imago dei

Similarity & Difference

Check out the rest of Logan’s series on friendship.

I left off exploring the concept of friendship last time with Buber’s observation, “All real living in a meeting.” We investigated friendship as a concept that has no measurable object but itself, a continuous process of becoming, and as a relationship which contains freedom, joy, and affection within mutual responsibility and solidarity.

Similarity

Normally, we think of friendship as a matrix of shared experience and interests. Throw in a chance meeting and you’ve got a friendship. A quote from one of my favorite movies, High Fidelity, captures this:

“What really matters is what you like, not what you are like. Books, records, films, these things matter. Call me shallow, it’s the fuckin’ truth.”

It would be easy to cast this sentiment aside as unserious, except I think it sketches around the edge of a fundamental truth: it is impossible to encounter the fullness of another person. Books, records, films, these things can suggest who another person “really” is—and it's how we "really" meet each other.

Remember our short look at Martin Buber’s concept of ‘Thou’ in the previous post? With this language he’s suggesting another person is totally other. Buber wants to say there is a transcendent quality to a human being that is impossible to approach.[^1] Even to make the attempt to meet “what you are like” is folly when we do not first recognize the constraints of language and limited human understanding. Perhaps the best we can do is to approach the Thou of another person through manifestations of our similarities. Encountering and acknowledging this unbridgeable gulf is the basis of relationship based on freedom, mutual responsibility, and a process of becoming.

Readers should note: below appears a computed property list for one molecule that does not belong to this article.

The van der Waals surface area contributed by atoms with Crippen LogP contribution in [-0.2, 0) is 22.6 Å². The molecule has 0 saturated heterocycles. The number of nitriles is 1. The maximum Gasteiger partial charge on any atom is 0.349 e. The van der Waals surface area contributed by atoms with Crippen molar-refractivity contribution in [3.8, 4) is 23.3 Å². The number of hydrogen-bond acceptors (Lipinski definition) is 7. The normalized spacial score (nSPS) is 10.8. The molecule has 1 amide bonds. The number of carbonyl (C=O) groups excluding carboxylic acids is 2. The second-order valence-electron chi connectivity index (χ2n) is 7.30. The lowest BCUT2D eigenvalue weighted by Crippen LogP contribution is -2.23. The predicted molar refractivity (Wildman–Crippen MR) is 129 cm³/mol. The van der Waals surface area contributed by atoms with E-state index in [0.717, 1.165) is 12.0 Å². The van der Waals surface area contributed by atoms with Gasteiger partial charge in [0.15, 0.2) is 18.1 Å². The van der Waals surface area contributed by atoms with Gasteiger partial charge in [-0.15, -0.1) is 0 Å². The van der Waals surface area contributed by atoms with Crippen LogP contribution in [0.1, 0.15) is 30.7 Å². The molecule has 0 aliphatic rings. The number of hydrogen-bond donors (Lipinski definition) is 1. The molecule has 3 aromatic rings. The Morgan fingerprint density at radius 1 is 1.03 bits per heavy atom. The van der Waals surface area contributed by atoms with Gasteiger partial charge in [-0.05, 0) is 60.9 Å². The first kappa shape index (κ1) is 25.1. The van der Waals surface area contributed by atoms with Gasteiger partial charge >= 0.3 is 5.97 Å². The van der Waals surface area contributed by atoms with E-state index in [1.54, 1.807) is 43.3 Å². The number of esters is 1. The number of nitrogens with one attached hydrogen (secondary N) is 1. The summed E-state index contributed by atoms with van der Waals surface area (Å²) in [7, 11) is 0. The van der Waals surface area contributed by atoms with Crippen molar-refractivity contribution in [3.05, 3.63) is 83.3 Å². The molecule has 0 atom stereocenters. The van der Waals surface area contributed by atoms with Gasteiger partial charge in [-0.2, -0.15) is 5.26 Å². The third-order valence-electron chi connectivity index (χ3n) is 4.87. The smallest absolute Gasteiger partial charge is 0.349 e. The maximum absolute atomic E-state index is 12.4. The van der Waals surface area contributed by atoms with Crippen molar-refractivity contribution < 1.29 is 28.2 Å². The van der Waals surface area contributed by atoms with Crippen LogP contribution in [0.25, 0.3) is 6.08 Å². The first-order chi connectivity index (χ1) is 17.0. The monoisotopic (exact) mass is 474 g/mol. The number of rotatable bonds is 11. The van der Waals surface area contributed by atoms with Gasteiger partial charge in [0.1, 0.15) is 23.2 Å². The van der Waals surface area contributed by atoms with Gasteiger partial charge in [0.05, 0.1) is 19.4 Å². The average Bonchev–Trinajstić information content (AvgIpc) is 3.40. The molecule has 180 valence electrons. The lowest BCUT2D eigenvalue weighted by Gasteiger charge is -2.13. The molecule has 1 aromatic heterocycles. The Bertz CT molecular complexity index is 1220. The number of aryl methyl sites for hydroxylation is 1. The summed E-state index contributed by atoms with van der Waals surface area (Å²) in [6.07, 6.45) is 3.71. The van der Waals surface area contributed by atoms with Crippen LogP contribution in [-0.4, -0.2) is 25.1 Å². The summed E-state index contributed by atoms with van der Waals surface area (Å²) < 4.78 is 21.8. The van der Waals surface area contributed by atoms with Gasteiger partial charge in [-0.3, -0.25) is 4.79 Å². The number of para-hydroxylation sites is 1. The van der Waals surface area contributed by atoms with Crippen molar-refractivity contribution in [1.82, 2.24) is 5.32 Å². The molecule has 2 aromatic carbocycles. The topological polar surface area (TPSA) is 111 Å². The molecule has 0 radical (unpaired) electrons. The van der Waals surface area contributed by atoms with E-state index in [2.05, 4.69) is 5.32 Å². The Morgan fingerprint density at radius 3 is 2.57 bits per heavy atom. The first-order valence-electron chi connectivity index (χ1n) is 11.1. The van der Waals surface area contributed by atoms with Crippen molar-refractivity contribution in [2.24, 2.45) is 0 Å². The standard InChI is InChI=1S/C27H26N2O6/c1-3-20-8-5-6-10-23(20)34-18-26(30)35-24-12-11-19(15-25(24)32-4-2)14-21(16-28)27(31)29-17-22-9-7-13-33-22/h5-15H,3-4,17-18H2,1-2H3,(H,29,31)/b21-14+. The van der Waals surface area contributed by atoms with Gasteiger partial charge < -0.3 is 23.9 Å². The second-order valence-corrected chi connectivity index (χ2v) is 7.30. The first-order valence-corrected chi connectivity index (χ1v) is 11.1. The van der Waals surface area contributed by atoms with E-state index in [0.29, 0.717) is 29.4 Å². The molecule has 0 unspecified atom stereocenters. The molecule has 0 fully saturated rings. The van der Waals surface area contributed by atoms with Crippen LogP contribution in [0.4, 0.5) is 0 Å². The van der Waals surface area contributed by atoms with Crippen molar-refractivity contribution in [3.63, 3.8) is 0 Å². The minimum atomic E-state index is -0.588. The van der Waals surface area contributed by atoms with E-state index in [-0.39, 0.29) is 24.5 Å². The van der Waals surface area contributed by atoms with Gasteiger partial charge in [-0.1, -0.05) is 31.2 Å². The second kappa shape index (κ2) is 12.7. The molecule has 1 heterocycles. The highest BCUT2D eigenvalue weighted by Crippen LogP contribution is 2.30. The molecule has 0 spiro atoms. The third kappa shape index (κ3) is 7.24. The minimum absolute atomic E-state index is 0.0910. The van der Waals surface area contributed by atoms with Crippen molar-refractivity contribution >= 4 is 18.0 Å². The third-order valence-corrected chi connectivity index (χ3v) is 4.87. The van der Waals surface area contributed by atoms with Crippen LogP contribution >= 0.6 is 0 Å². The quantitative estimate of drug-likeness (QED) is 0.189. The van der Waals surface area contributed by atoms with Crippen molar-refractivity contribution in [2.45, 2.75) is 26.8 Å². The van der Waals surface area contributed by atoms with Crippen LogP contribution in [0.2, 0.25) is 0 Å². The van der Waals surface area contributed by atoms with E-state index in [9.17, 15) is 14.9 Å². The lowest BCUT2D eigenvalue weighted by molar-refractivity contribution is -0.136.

But this only partially meets our definition of friendship. If we’re content to define friendship through mutual interest, we miss a deeper understanding of friendship based not on similarity, but difference. It is difference which drives friendship as a site of action where need and desire are joined.[^2]

Difference

Shelley Jackson writes of the power of difference in friendship through the metaphor of a book: “A book, like a friendship, has two sides.” Jackson says that these two sides are “you and me” or “author and reader.” The power of the relationship between the two sides comes directly out of their difference. The desire for that which is out of reach of both the reader’s understanding and the author’s ability to express holds the two sides together in a mutual process of difference and togetherness.[^3] The same is true of friendship. We seek to express who we really are (what we are like) through our friendships. We seek to know another person, and ourselves. Through this process we come to know a bit of God—the divine sustaining center which makes friendship possible in the first place, the first thing we all share. We fall short, but the infinite qualitative distinction[^4] between ourselves, the other, and God stokes our desire and compels us to continue searching.

Meeting difference in another person is what drives our desire to continue the process of friendship’s becoming. Difference is also what makes solidarity possible. It fills out our definition of friendship. Most importantly, moments of reconciliation within difference are where we experience joy.[^5]

In an upcoming post, I will more deeply investigate mutual responsibility and solidarity as basic requirements for the fullness of friendship generating freedom and joy in those who constitute the relationship.